Dharin nodded. “In a real fight, there wouldn’t have been a ‘last time’. There’d be a ‘this time’, and that would have been the only chance you got.” He offered the blond man an encouraging smile. “Keep working on it. Marek?”

    Marek stepped forward, drawing his rapier, and shifted his feet around a moment, then settled into a relaxed stance. Dharin swiped his sleeve over his face and wiped his palms one at a time on his trousers, then found his own stance and was all business once more.

    As Dharin’s blade rung against Marek’s, he thought about the different styles of his two men. Kylian focused more on getting the strokes right and had a calm way of approaching. Marek didn’t give a flying fig about the strokes, and went in immediately, focusing on a much harder and forceful approach. Neither one had any particular weaknesses in their technique to speak of; they had both found something that worked for them.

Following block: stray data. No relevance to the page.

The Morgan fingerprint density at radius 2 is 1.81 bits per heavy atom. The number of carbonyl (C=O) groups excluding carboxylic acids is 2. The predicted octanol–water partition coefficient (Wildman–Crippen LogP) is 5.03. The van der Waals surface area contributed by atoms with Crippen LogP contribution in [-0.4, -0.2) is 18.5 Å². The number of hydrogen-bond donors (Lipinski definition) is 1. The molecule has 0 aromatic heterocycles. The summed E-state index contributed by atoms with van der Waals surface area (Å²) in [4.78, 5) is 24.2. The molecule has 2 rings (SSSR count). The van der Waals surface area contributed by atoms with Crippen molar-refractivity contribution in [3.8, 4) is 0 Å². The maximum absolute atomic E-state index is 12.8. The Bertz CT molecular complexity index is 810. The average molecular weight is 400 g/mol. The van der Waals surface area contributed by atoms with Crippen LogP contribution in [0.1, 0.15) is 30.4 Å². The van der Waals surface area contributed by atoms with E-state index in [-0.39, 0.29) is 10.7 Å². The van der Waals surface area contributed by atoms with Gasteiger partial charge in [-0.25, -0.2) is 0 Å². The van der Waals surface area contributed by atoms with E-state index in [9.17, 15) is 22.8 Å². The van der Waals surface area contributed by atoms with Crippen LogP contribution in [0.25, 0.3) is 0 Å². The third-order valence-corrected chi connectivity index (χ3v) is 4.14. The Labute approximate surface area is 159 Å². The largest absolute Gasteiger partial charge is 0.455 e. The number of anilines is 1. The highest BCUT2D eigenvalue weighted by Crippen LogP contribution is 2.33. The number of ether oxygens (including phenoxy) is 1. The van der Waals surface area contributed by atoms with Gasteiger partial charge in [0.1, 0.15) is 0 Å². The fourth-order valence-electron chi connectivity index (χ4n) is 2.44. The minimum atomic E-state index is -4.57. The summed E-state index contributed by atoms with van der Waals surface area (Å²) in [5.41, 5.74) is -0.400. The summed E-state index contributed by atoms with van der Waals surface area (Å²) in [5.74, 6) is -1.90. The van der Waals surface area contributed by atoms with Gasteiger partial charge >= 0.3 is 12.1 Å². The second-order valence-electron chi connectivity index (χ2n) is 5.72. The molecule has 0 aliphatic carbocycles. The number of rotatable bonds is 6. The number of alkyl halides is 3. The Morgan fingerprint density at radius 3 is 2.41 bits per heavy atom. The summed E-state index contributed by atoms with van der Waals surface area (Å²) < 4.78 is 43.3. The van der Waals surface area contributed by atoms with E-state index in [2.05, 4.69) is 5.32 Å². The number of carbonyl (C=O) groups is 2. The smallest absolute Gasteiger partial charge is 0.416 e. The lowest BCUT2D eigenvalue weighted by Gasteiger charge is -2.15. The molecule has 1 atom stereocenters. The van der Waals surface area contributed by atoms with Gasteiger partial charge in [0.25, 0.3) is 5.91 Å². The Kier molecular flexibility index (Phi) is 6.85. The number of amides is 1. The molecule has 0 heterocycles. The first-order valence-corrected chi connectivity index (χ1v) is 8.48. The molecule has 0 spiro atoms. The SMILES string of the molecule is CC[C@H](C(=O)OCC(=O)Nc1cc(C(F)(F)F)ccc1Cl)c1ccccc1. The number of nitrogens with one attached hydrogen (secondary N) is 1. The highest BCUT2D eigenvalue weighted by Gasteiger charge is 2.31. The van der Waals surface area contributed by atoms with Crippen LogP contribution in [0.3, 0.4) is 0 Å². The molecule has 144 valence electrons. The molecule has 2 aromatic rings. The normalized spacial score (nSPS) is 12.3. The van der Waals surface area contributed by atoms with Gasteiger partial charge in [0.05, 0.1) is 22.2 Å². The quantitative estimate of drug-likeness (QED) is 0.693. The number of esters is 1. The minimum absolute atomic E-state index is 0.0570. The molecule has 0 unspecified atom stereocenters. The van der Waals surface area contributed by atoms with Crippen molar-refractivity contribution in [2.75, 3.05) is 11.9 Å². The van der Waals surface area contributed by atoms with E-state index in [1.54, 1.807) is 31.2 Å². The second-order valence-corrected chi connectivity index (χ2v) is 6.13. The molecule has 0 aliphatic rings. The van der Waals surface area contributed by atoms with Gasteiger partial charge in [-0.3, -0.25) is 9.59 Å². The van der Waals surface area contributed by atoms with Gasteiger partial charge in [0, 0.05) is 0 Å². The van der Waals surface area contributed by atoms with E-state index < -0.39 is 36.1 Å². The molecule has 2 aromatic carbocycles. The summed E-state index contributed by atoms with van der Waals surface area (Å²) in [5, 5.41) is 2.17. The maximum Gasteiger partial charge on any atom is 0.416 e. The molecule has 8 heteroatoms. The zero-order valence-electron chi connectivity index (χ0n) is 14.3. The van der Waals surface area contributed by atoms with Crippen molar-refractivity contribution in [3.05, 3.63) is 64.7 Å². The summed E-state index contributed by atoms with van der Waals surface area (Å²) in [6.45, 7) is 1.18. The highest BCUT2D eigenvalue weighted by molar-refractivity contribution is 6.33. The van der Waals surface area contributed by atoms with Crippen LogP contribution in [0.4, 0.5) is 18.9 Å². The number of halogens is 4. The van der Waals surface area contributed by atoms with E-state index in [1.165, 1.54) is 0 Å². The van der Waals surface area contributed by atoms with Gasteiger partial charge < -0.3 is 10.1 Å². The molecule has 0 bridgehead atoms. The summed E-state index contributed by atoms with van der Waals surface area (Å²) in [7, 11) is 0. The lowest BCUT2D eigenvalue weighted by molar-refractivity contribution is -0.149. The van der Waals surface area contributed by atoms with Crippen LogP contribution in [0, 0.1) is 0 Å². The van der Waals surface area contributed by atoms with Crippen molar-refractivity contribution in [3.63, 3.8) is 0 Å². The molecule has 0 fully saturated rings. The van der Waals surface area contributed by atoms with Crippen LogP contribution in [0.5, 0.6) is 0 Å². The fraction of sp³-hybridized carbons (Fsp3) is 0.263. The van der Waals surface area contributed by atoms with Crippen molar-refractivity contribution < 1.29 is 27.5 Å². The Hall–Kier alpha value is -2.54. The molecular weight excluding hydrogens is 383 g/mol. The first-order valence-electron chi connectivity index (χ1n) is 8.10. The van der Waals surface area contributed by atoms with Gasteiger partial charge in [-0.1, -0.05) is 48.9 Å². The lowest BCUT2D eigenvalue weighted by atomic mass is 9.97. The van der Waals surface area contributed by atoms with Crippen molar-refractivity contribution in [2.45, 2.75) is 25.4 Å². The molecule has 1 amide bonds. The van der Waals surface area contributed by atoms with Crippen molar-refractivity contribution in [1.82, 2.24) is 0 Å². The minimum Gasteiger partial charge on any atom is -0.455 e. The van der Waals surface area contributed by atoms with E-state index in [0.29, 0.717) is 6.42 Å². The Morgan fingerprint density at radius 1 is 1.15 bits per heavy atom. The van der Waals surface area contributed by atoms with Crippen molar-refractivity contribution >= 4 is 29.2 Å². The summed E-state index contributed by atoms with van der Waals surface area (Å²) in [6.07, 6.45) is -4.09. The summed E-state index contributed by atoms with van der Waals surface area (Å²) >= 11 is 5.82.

Dharin shook himself out of his musings, and found himself faced with— a stone wall? He stepped back and looked around him. He was in the main hall of a large building, a castle, presumably. Along three walls, there were many colorful wooden doors. In the center of the room was a round table on which a parchment of some sort was spread. A larger door was in the middle of the fourth wall, and Dharin went to open it but found no doorknob of any sort. He frowned, and slid his dagger back into its sheath, keeping his rapier drawn. There was a small crack in the door, about eye-level for most people, and Dharin stooped the couple inches required to see through. Outside, a narrow path leading down a mountainside thick with trees. Nothing unusual.